The new database Gale Small Business Builder is a step-by-step online planning tool for starting, managing and optimizing a business or nonprofit. The program’s intuitive dashboard walks users through five areas of exploration in order to develop a business plan focused on long-term success. For patrons exploring the idea of small business ownership, this resource provides a gradual introduction to entrepreneurial concepts and elements. For seasoned business persons or those progressing through the recommended workflow, the focus shifts toward outcome-based activities to support the management and growth of an operation, such as getting a loan, seeking investors, buying new equipment, and opening new facilities.
Gale Small Business Builder is equipped with popular, proven business planning tools and templates to assist users in creating documents and other deliverables such as a Lean Canvas, Break-Even Analysis, Lean Business Plan, a variety of financial statements, and more.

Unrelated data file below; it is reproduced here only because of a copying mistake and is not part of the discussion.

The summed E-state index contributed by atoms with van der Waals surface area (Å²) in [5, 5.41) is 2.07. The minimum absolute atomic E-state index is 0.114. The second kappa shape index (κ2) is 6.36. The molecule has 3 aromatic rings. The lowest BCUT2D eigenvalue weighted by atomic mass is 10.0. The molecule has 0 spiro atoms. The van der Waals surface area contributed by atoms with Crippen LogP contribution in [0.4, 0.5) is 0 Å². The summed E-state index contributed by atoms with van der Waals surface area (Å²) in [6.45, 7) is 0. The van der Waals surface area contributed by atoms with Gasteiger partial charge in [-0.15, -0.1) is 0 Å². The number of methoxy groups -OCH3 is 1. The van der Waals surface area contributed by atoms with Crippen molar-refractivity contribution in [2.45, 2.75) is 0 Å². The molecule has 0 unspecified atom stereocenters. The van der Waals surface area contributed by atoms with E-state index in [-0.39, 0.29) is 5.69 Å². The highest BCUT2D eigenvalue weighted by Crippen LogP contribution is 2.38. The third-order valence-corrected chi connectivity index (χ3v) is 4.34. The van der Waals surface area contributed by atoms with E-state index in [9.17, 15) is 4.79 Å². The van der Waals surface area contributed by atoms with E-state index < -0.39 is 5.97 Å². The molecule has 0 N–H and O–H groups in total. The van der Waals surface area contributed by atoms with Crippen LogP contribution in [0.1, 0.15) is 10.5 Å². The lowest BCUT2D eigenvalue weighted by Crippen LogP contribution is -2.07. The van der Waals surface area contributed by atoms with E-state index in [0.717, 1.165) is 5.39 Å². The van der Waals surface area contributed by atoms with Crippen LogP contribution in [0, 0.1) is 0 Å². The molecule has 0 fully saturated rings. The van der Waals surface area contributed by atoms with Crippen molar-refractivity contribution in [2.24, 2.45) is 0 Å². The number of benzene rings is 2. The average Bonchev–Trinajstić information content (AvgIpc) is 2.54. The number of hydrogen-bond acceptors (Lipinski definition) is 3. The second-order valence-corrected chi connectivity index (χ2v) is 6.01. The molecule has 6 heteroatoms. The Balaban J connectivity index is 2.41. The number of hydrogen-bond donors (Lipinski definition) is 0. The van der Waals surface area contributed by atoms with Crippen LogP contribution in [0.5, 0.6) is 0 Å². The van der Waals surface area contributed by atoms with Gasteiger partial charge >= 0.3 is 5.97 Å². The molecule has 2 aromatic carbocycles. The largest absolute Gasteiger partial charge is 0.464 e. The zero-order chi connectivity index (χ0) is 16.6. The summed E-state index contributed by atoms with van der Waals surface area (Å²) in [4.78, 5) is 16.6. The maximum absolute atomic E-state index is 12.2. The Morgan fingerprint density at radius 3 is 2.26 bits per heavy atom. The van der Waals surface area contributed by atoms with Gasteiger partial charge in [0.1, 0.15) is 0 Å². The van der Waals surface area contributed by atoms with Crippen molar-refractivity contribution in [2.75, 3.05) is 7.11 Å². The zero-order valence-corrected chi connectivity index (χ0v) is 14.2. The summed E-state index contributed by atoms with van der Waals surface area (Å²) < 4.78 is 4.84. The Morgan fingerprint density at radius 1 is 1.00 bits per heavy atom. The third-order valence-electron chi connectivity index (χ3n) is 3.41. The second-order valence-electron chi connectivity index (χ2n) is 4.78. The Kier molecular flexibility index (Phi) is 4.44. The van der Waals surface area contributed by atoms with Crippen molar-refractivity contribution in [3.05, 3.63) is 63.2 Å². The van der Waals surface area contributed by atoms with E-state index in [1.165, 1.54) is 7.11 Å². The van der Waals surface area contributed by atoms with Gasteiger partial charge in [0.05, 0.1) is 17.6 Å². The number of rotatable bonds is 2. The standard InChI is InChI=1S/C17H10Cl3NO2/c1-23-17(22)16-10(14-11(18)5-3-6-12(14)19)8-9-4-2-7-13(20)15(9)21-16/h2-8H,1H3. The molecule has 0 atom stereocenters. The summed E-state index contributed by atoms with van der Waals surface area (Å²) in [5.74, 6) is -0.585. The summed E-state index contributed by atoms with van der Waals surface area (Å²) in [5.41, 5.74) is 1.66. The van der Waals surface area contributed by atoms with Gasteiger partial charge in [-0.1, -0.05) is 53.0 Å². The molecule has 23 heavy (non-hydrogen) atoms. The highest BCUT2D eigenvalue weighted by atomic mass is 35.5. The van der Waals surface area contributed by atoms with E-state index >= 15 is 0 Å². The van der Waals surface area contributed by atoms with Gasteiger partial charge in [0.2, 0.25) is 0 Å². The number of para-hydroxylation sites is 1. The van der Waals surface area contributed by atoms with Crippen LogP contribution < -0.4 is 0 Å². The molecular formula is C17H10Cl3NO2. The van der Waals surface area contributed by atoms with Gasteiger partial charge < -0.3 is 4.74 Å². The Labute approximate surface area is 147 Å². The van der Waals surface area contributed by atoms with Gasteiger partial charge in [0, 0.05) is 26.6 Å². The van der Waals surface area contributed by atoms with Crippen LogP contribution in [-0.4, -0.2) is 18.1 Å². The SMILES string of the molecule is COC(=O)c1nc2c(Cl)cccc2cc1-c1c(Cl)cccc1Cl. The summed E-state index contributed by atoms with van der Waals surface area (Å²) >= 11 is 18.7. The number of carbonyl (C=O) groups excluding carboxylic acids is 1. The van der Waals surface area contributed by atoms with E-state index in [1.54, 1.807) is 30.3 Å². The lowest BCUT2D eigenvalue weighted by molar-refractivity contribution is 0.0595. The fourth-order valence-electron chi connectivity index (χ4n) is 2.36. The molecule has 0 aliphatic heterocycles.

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Here’s some of what Library Journal had to say from the published review in the Oct. 1 issue:
The Small Business Builder is an improvement over the myriad business plan wizards and templates available online. Users can easily turn small business ideas, plans, and finances into a coherent foundational document and continue to rely on the database as the business evolves.
The Business Plans area supplies especially helpful, comprehensible prompts. Even more beneficial are the links to local and national organizations that provide help with writing business plans, such as SCORE, a national network of business mentors.
While numerous business plan creators and templates exist online and in print, it is refreshing to see a tool available for library and institutional use. Budding entrepreneurs will appreciate that many of the elements necessary for launching a business are all in one place.
With applications that are varied and full of potential, Gale Small Business Builder will be a welcome resource for undergraduates, instructors, and, above all, entrepreneurs at any stage of establishing a business. Educational sessions introducing the tool may garner widespread interest. Academic libraries using this resource could reach more tech-savvy students who might be left behind by drier textbook analysis.
—Brett Rohlwing is Library Branch Manager, Martin Luther King Branch, Milwaukee Public Library
Originally posted in Library Journal, Oct. 1, 2017